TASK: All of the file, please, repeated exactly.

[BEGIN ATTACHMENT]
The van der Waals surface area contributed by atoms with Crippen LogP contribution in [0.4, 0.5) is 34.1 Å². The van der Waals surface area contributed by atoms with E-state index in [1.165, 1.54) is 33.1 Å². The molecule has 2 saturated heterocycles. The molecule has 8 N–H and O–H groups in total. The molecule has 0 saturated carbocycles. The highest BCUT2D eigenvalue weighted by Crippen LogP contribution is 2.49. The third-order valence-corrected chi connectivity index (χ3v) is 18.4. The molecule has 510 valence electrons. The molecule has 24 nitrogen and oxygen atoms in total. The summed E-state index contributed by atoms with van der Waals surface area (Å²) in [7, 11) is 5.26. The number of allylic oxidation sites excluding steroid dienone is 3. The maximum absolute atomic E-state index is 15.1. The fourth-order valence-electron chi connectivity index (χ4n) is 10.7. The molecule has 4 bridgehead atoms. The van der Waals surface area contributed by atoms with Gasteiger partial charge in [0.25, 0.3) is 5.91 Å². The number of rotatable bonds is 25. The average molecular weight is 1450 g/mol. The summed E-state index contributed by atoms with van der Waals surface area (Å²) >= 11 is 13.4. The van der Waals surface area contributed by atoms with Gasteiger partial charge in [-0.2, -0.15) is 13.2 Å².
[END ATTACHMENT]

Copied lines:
The van der Waals surface area contributed by atoms with Crippen LogP contribution in [0.4, 0.5) is 34.1 Å². The van der Waals surface area contributed by atoms with E-state index in [1.165, 1.54) is 33.1 Å². The molecule has 2 saturated heterocycles. The molecule has 8 N–H and O–H groups in total. The molecule has 0 saturated carbocycles. The highest BCUT2D eigenvalue weighted by Crippen LogP contribution is 2.49. The third-order valence-corrected chi connectivity index (χ3v) is 18.4. The molecule has 510 valence electrons. The molecule has 24 nitrogen and oxygen atoms in total. The summed E-state index contributed by atoms with van der Waals surface area (Å²) in [7, 11) is 5.26. The number of allylic oxidation sites excluding steroid dienone is 3. The maximum absolute atomic E-state index is 15.1. The fourth-order valence-electron chi connectivity index (χ4n) is 10.7. The molecule has 4 bridgehead atoms. The van der Waals surface area contributed by atoms with Gasteiger partial charge in [0.25, 0.3) is 5.91 Å². The number of rotatable bonds is 25. The average molecular weight is 1450 g/mol. The summed E-state index contributed by atoms with van der Waals surface area (Å²) >= 11 is 13.4. The van der Waals surface area contributed by atoms with Gasteiger partial charge in [-0.2, -0.15) is 13.2 Å².